Wednesday, November 2, 2011
Grandpa and The Monkey-Faced Boy
I always knew that my place on the family tree carried with it certain advantages. I had the distinction of being the youngest child, the only daughter and the only sister. I was also the only grand daughter of my mother’s parents, Marie and Rosser Lessel.
The only grandfather I ever knew was not related to me by blood. He was the man who married my grandmother when my mother was only five years old. Granddad Lessel’s first wife died leaving behind a husband and young son. He then married my Grandmother who also shared the same name as his first wife, Ida .
Granddad was an immensely proud but gentle man. I never thought of him as anything other than a real grandfather. I never remember him laughing out loud but he always seemed to have a chuckle in his eyes. He would often spend hours sitting in his rocker playing the dot game, hangman or tic-tac-toe with my brother and I. In the warm, summer evenings Mike and I would run around in the yard while Granddad watched from the porch swing. He would sit with one knee bent resting his foot on the swing and gently pushing it back and forth with his other foot. As darkness encircled us we could only tell he was there by the soft orange glow of his Camel cigarette. He held his cigarette pinched between his thumb and index finger permanently staining them orange from the tobacco. In those summer evenings my brother and I would catch fire flies under Granddad’s direction and put them in jars with little air holes punched in the lid. In the morning the jars would be on the table where we had left them the night before but the lightening bugs would have mysteriously disappeared. So the next evening we would begin our lightening bug round up all over again.
Granddad Lessel had a dry sense of humor and he would tease without so much as a grin. When I was about nine years old he began telling me the story of the monkey-faced boy. It seems there was a boy who lived in Poteau who, according to Granddad, had the face of a monkey. Granddad said the boy had lured some unsuspecting children to the top of Cavanaugh Hill and they were never seen again. No one could prove the monkey-faced boy was responsible for their disappearance so he continued to roam about the town.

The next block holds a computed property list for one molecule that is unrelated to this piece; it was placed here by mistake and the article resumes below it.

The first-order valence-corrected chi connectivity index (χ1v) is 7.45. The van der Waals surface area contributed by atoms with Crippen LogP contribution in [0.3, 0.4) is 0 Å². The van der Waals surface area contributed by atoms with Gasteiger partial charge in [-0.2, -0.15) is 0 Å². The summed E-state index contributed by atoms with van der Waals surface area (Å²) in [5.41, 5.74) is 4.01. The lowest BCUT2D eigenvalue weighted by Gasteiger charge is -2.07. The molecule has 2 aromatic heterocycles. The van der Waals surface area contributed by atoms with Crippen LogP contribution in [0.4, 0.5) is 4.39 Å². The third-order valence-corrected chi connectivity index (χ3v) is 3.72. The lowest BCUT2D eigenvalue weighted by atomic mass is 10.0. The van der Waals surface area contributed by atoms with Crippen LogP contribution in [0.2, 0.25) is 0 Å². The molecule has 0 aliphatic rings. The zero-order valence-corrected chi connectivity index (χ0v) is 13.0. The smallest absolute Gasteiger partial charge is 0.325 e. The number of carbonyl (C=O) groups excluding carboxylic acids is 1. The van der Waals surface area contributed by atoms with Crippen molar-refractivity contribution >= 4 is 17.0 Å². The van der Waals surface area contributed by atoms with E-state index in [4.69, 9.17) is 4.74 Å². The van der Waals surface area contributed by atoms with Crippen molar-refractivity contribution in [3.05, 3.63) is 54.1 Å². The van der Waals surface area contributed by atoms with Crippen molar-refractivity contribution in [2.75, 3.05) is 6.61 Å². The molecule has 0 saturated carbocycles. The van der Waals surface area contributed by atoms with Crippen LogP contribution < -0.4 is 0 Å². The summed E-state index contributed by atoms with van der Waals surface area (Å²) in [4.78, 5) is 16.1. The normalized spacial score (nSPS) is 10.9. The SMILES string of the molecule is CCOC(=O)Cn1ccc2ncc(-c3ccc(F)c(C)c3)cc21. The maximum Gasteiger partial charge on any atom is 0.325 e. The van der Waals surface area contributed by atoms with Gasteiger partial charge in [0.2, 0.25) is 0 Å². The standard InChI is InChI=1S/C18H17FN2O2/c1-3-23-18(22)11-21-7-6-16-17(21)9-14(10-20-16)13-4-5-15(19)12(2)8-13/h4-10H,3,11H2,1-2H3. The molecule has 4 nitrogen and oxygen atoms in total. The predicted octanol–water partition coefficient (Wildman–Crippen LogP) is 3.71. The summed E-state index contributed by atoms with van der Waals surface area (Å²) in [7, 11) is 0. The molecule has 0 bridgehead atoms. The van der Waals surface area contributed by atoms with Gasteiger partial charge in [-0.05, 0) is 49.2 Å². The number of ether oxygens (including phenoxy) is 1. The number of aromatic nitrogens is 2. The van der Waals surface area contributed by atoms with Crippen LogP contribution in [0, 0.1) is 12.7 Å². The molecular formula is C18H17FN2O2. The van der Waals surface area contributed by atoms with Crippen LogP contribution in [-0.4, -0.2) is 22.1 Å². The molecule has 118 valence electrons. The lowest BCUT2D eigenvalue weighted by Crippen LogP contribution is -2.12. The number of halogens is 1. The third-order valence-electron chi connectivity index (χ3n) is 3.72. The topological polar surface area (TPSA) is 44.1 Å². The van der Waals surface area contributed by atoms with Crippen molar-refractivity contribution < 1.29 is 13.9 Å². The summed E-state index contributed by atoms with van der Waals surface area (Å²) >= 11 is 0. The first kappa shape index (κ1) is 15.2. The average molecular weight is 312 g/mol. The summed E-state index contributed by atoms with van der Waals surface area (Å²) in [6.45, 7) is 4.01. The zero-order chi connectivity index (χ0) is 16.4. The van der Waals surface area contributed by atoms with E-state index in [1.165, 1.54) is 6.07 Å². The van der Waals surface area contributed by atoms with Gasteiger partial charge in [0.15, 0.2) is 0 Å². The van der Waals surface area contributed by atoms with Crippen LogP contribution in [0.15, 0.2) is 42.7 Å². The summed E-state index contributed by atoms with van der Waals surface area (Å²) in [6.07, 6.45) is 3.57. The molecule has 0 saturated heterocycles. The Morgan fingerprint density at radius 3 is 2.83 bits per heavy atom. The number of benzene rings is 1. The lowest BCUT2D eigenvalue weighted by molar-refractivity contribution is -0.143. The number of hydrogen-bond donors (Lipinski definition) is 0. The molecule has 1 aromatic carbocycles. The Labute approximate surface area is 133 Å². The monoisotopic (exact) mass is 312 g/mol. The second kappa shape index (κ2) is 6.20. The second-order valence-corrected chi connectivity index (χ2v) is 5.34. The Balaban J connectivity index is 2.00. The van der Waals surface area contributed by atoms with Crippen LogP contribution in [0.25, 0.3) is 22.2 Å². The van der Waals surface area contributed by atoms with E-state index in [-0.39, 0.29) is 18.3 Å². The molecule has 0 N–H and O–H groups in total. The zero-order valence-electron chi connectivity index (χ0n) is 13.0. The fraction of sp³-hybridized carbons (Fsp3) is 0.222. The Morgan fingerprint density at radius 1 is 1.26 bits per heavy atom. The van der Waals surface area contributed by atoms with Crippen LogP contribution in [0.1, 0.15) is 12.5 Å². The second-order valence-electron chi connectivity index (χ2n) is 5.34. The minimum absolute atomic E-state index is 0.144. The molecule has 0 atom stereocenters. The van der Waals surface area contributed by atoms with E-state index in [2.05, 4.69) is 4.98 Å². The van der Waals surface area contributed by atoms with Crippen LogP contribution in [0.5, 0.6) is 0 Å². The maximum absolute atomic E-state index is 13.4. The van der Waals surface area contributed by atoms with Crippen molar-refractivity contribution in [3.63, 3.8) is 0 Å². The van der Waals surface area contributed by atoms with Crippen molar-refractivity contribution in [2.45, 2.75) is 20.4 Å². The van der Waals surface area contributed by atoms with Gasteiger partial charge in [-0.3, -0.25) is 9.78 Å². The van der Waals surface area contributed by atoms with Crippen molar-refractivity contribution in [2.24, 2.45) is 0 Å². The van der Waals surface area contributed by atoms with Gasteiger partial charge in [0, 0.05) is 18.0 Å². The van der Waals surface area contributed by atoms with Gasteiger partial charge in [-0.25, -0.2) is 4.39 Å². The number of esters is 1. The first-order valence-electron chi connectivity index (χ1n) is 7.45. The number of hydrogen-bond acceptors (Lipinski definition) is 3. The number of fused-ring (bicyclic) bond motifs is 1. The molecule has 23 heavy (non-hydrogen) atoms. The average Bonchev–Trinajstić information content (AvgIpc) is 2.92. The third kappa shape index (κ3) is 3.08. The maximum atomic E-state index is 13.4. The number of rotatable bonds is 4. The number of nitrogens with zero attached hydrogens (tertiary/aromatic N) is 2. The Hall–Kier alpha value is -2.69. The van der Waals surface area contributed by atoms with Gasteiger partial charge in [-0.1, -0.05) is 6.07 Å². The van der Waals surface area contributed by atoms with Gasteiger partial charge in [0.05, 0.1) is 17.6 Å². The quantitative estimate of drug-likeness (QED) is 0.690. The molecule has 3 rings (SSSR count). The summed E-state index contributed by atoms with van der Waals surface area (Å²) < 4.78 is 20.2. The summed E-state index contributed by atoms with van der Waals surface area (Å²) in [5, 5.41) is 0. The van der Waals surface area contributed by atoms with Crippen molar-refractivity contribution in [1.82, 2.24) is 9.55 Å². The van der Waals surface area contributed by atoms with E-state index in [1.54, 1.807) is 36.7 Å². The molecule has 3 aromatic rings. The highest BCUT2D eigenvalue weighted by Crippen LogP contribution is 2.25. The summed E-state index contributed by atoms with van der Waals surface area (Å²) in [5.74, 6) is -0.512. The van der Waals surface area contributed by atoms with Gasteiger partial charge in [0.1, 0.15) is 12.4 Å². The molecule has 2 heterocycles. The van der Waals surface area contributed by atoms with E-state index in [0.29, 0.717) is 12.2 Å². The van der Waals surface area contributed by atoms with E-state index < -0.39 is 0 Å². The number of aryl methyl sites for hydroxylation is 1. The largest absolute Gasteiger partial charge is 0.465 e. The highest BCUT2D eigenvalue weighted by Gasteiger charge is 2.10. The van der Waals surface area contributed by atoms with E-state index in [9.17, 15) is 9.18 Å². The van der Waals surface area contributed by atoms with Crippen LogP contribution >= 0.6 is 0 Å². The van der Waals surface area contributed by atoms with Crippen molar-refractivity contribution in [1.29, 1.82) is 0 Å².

Well, this tale of the monkey-faced boy scared the be-jeebers out of me. Granddad told the story every time we came to visit. Then one summer while visiting my Grandparents I was sent to the corner market to purchase a loaf of bread. The walk to the market was uneventful but on the return trip as I leisurely strolled along swinging the bread back and forth, I suddenly felt someone approaching me from behind. I came to a sudden stop and stood frozen in my tracks. I felt the air stir slightly as a bicycle suddenly stopped beside me and a boy leaned down and with his face close to mine said, “Hello.” Everything turned to slow motion as I found myself looking straight into the eyes of the monkey-faced boy. I let out a blood-curdling
scream as the bread flew out of my hands and through the air. I ran straight to my grandparent’s house and never looked back. Hysterically I told my mother and grandmother of my frightening encounter with the monkey-faced boy while my granddad tried to dodge the piercing glares of the two women who were feverishly trying to calm me. That was the last time I ever heard about the monkey-face boy.